Marker Logo HMdb.org THE HISTORICAL
MARKER DATABASE
“Bite-Size Bits of Local, National, and Global History”
“Bite-Size Bits of Local, National, and Global History”
Seneca Falls in Seneca County, New York — The American Northeast (Mid-Atlantic)
 

The Great Lighthouse

 
 
The Great Lighthouse Marker image. Click for full size.
By Bryan Olson, May 24, 2008
1. The Great Lighthouse Marker
Inscription. Home to progressive thinkers and welcoming to reformist speakers, the Wesleyan Chapel was known as the “Great Light House.”

In 1843, amidst emerging local and national controversy over freedom of speech, the role of women, temperance, and the morality of slavery, a devoted few Seneca Falls residents formed one of the nation’s first Wesleyan Methodist congregations here. Committed to equality and free speech, the congregation offered their new chapel to reform speakers. In 1848, the congregation opened its doors to the First Women’s Rights Convention.

After the Civil War, the Wesleyan Chapel passed into private hands. Though never destroyed entirely, it was altered to serve as a theater, store, garage, and laundry. Still, Americans returned to the site to commemorate the anniversary of the First Women’s Rights Convention.

Today, the National Park Service preserves the remnants of the original chapel. Visitors from around the world come here to explore ideas of freedom, equality, and social reform.
 
Erected by National Park Service.
 
Location. 42° 54.643′ N, 76° 47.997′ W. Marker is in Seneca Falls, New York, in Seneca County. Marker is on U.S. 20 0.1 miles west of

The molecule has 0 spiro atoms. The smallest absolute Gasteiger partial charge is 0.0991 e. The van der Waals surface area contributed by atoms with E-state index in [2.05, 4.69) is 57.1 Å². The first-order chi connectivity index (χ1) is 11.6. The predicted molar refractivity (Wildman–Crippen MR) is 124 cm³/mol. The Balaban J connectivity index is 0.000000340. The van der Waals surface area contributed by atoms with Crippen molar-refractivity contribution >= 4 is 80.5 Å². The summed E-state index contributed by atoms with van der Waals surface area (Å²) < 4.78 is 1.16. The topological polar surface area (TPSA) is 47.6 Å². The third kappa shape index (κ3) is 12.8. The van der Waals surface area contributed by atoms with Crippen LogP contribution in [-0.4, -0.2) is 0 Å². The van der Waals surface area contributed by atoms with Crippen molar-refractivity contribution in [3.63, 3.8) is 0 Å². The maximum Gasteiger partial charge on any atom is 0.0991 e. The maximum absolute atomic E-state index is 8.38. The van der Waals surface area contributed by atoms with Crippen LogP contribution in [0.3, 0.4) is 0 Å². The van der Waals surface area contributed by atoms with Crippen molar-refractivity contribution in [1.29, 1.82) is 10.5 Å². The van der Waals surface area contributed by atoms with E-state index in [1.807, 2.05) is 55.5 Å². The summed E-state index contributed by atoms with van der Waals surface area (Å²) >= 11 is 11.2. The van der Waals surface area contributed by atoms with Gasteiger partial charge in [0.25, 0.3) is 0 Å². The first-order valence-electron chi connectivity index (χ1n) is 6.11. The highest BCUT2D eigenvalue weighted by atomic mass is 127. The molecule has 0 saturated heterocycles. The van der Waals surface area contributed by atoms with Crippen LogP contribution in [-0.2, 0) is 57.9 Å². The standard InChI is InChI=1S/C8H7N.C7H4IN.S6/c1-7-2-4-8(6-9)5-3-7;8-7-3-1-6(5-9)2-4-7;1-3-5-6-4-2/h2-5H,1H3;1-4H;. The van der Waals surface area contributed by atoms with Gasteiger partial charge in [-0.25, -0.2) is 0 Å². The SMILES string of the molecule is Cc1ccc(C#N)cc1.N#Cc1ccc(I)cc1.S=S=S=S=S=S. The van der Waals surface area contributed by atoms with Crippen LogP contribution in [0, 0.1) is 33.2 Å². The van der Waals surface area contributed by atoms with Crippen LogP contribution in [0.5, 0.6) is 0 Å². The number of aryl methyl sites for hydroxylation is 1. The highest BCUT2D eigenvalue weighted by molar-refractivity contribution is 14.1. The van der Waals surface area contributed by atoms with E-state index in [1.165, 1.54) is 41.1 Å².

The Great Lighthouse Marker image. Click for full size.
By Bryan Olson, May 24, 2008
2. The Great Lighthouse Marker
Mynderse Street, on the right when traveling west. Click for map. Marker is in this post office area: Seneca Falls NY 13148, United States of America.
 
Other nearby markers. At least 8 other markers are within walking distance of this marker. A Courageous Call for Equal Rights (here, next to this marker); Women's Rights National Park (a few steps from this marker); First Woman’s Rights Convention (within shouting distance of this marker); First Convention For Woman’s Rights (within shouting distance of this marker); The Historic Business District (within shouting distance of this marker); Wesleyan Methodist Chapel (within shouting distance of this marker); The Village of Seneca Falls (about 500 feet away, measured in a direct line); a different marker also named The Village of Seneca Falls (about 600 feet away). Click for a list of all markers in Seneca Falls.
 
More about this marker. The upper right portion of the marker has a photo captioned: Women’s Rights leaders and descendants of organizers of the 1848 First Woman’s Rights Convention unveil a commemorative plaque during 60th anniversary celebrations in 1908.

The lower right portion of this marker displays two photographs of the Wesleyan Chapel in 1930 and 1979.
 
Also see . . .  Woman's Rights National Historical Park. (Submitted on June 7, 2008, by Bryan Olson of Syracuse, New York.)
Wesleyan Chapel image. Click for full size.
By Bryan Olson, May 24, 2008
3. Wesleyan Chapel
The Wesleyan Chapel was built in 1843. On July 19 and 20, 1848, the First Women's Rights Convention was held here. Even though Elizabeth Cady Stanton was the only one of the five organizers to live in Seneca Falls, the Wesleyan Chapel was well known to them all. The church was a local haven for antislavery activity, political rallies, and free speech events. The original red brick Wesleyan Methodist Church was sold by the congregation in 1871 and extensively altered by subsequent owners. When the site was purchased by the National Park Service in 1985, very little original fabric remained. The site today offers a unique display of the highlighted historic fabric of the original building.(NPS)

 
Categories. Churches, Etc.Civil RightsNotable Places
 
 
Credits. This page originally submitted on , by Bryan Olson of Syracuse, New York. This page has been viewed 975 times since then and 21 times this year. Photos:   1, 2, 3. submitted on , by Bryan Olson of Syracuse, New York. • Kevin W. was the editor who published this page. This page was last revised on June 16, 2016.
Paid Advertisement